On Saturday, I stood in a light rain to watch the annual Pride Parade. It’s always touching to see the young kids coming out for this event, their exuberance and pride so sweet and lovely to see. How easy they appear to be with being out. The millennials are said to be the most open and accepting of generations when it comes to sexuality, and this is wonderful. But when I see the older generation of gay men and women who also come out for the parade, I am reminded that “open and accepting” is brought to you by the brave men and women who came out when it was not quite such an open and accepting world.
One of the things I like about the parade is how many LGBT groups represent their companies. The parade passes quite near to my home – years ago, it use to go right by my doorstep – so I’ve been watching it off and on for years. Earlier on, there were few – if any – workplaces represented. The groups were mostly directly gay-related, or from religious organizations (Catholics from Dignity, and, of course, every UU church around). And, of course, PFLAG, starting from back in the day when, if wasn’t easy to be gay, it wasn’t so easy to be the parents of gay folks, either.
But now there are a ton of work groups. And here they were, groups from EMC, Wayfair (“you’ve got just what I need”), Eastern Bank, all of the major hospitals, Walmart (yes, Walmart!), Converse (where the marchers were sporting some excellent rainbow colored Chuck Taylors), TJ Maxx (I snagged a nifty rainbow-striped shopping bag they were giving out)… Too many workplaces to keep track of.
I remember the days when it was not such a common or easy thing to be out at work.
Once you got to know someone, they’d eventually let you know. They’d drop a name, or tell you outright. The situation was not all that hush-hush – I don’t recall anyone every saying “don’t tell anyone else” – but it was considered pretty gutsy to put a picture up in your office, or bring a partner to an event that included spouses.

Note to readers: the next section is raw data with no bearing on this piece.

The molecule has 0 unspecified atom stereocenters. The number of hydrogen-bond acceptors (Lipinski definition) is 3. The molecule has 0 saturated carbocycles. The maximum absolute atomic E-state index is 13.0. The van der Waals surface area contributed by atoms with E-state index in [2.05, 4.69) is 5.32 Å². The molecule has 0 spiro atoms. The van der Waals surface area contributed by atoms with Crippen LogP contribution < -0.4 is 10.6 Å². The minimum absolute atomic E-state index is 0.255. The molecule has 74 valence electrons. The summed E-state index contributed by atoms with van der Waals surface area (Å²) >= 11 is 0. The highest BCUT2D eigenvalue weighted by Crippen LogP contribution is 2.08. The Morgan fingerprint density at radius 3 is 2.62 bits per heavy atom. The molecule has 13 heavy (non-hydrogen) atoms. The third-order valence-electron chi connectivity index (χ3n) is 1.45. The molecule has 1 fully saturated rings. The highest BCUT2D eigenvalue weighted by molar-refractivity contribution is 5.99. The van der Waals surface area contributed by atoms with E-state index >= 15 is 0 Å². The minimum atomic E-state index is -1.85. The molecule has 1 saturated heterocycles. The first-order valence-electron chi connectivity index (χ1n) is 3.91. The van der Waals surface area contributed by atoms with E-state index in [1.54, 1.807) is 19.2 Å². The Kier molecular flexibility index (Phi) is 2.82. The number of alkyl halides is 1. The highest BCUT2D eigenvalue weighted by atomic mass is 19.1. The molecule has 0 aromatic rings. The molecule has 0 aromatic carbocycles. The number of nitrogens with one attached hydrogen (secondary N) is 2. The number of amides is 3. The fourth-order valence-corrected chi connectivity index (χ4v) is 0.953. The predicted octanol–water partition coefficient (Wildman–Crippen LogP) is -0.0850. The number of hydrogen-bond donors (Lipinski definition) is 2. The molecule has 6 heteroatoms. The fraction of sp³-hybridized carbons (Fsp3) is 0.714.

I remember one Christmas party when a lesbian colleague introduced her wife (this was decades before gay marriage) to our COO and his wife. Mr. and Mrs. COO were quite conservative (they were from Kansas, and he was retired military), especially by the standards of our lefty, Cambridge, software company. I was close enough to gauge the reaction of Mrs. COO. Her eyes were bugging out of her head. But they were pros: polite and composed. And I was very proud of my colleague Margaret. (I haven’t thought of her in years. I hope she got to really marry her wife, and that they’re still together.)
But overtime, gay was okay in the workplace. And, pretty much, everywhere else. At least pretty much everywhere else I go. (Last year, even dear old Ireland voted overwhelmingly to legalize gay marriage.)
All of a sudden, all those many years ago, I realized, hey, some of my best friends are gay.
One of them called me at 9:30 a.m. on Sunday.
Peter asked whether I’d seen the news about Orlando, and I thought he was talking about the Christina Grimmie murder.
No, he said, the night club.
Oddly, although I usually check the headlines first thing in the morning, I hadn’t gotten around to it yet. I looked online. Oh, the night club.
We talked about whether it was going to turn into an act of jihadi terrorism or an anti-gay hate crime. Turns out that it’s looking like a two-fer.
We talked about how it was likely that those who were gunned down were young. (Let’s face it, few people our age are out clubbing at 2 a.m.) We talked about how it seemed to make it even worse that this is Pride Month everywhere.
So many different threads to unravel here.
How many disaffected young Muslim Americans are vulnerable to getting sucked into nihilistic jihadi evil. How easy it is to get your hands of weapons, even when you’re someone who’s been checked out by the FBI for having at least a whiff of terrorism around him. How many people there still are out there who are insanely, blindly, hatefully warped by their hatred and prejudice towards gay people.
And what about all those beautiful young folks I saw on Saturday, proudly walking in the Boston Pride Parade?
This was the worst mass shooting in our nation’s history. And it was directed toward the gay community.
When these massacres are “generic” – i.e., not aimed at any group in particular – they are still, of course, terrible. And for the family and friends of those killed, it probably doesn’t matter whether the intent was general or particular. But when they’re aimed at a specific community – the member of Emanuel Church in Charleston, the LGBT “kids” partying at Pulse in Orlando – to those of us not directly impacted, it does seem worse.
I think of all those joyous young people I saw whooping it up at Saturday’s parade. Keep the pride, kiddos. Let’s hope that at some point we’ll be able, as a society, to do something about the prejudice.